Learning Strategies

How a Hurricane Redefined Global Citizenship For Our School

By Kristin Cornwell     Sep 27, 2017

How a Hurricane Redefined Global Citizenship For Our School

Even before it began, my school knew this year would be different.

This marks my 12th year of teaching and my third at YES Prep Northbrook Middle School in Houston, a public charter school in a predominately Hispanic community. After receiving a Verizon grant earlier this year, our school was planning on introducing one-to-one iPads for students and differentiated professional development for our staff. We also began to seriously think about how to prioritize global citizenship as a core belief in our curriculum and our school vision.

Everyone at YES Prep knew our year would be filled with a lot of new: New staff (a third of our teachers this year are new to teaching), new ways of teaching and learning with technology, new ways of opening the world to our students as global citizens and empowering them to own their learning.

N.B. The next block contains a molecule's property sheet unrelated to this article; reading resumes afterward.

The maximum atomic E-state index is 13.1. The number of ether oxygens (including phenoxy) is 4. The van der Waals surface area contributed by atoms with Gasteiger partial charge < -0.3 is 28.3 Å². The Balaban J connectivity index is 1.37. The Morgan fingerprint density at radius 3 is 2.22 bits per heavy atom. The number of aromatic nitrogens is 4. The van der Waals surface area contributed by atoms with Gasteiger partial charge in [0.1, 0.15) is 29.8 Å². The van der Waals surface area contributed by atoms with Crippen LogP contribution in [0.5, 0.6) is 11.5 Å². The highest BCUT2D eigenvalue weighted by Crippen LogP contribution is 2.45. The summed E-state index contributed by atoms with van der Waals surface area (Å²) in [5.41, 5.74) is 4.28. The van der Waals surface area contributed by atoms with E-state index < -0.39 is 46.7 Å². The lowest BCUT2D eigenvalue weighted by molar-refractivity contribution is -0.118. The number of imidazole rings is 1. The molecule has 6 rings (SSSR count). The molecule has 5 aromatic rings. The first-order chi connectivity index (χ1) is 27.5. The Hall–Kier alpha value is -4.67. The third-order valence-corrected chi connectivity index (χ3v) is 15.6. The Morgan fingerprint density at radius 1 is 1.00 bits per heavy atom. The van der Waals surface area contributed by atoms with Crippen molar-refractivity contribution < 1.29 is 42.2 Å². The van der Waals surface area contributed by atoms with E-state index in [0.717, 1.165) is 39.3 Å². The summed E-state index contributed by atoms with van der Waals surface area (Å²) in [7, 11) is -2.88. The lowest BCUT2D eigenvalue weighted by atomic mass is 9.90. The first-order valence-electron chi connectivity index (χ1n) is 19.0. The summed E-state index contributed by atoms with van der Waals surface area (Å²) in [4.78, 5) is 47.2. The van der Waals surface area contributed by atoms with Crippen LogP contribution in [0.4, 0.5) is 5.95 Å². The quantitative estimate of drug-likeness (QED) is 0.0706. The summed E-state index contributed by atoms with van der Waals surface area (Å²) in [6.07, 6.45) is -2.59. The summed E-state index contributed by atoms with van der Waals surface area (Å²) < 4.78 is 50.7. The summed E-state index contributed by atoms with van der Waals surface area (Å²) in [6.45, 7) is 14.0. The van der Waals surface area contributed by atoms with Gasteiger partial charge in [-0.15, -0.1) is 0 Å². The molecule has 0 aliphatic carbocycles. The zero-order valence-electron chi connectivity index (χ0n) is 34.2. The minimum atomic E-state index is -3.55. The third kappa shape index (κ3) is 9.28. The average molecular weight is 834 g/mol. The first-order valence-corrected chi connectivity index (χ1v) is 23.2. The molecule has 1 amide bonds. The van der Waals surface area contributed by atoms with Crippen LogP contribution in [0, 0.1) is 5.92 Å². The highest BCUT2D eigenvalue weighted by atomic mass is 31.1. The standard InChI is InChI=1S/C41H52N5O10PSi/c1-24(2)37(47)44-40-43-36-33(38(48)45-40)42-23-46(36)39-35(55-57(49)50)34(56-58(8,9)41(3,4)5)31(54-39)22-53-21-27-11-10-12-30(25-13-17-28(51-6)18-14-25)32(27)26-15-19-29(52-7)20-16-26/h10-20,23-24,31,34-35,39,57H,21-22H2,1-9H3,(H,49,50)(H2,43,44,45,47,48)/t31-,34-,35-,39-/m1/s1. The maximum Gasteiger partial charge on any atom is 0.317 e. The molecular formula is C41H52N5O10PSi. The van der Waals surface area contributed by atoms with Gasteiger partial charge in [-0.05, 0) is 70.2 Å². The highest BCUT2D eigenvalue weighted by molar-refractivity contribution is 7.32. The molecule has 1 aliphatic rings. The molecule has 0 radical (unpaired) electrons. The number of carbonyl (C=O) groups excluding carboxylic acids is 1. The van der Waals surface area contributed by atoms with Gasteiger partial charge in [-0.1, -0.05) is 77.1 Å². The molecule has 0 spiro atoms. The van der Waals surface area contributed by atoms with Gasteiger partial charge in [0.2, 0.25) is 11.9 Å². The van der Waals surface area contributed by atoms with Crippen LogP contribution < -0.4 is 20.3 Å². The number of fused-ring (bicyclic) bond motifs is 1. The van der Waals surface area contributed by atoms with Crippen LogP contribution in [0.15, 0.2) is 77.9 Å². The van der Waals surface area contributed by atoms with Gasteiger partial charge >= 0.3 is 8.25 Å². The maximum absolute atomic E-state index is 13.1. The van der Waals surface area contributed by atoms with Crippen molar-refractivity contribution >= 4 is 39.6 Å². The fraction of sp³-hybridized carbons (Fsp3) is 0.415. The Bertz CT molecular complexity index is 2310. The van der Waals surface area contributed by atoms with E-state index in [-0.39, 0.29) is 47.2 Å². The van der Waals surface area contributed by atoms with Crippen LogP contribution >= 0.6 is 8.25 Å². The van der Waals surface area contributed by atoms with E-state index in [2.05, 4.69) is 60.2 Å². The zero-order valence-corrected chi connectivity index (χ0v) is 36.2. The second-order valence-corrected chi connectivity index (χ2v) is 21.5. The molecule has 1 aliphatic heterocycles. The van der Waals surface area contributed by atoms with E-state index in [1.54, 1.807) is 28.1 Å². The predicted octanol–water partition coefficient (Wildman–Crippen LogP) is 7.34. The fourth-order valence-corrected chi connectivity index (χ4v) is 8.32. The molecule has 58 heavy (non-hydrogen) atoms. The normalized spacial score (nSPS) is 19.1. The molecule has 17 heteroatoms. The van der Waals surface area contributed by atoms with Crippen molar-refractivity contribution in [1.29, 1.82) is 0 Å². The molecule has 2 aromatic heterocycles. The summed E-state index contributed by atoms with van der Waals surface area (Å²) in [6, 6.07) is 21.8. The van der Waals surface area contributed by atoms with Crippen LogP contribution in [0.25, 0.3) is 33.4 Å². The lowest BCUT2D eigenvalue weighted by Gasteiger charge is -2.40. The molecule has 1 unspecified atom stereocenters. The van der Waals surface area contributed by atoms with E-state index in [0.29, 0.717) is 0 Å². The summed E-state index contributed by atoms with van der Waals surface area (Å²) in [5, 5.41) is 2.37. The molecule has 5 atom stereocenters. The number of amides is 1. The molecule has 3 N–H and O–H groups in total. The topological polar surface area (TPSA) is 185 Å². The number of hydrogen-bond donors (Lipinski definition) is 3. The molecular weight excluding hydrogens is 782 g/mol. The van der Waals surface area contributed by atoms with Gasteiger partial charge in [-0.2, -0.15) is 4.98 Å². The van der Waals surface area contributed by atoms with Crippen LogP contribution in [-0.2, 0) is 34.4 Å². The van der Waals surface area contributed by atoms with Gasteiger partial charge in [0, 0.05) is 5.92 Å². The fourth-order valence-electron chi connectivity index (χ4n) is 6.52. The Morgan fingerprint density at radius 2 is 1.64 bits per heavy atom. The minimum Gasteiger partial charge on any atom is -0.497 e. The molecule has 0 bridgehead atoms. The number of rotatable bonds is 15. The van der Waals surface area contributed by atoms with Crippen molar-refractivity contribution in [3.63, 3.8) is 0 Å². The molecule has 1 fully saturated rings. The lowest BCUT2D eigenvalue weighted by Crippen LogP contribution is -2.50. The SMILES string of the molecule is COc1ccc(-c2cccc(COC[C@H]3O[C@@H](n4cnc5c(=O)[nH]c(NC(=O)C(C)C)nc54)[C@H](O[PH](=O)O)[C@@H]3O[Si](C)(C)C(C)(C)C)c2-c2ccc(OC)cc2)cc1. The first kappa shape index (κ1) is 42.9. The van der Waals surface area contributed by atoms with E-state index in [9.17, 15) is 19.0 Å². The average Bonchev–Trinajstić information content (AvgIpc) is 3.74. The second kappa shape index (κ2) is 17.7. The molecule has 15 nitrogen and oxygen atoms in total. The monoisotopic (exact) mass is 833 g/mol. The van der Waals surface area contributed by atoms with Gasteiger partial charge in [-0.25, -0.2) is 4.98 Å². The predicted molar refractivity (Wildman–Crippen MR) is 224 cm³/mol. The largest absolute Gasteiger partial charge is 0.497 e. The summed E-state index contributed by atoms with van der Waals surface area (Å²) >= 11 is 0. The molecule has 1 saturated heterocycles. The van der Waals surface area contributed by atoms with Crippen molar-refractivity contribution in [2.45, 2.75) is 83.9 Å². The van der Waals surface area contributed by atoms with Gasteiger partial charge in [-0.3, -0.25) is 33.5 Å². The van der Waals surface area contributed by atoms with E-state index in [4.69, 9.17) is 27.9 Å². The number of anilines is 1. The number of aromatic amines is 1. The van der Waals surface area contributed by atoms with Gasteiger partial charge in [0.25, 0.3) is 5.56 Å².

What we didn’t foresee was Hurricane Harvey, a tragedy that turned the eyes of the world on our city, caused untold destruction and yet, through the chaos, provided our school community with a new perspective on what it means to really personalize learning and create global citizens.

A Hurricane Hits

In mid August, with word that Hurricane Harvey was imminently going to strike, our school was closed the Friday of our second week into the school year and remained closed for the following two weeks. Harvey was my first hurricane to experience, and I never could have anticipated the tragedy that unfolded.

The world sat in homes and offices glued to the news coverage while the flood waters rose, watching incredible stories of both daring rescues and the heartbreak of losing everything. Here at home we saw the world link arms with Houston.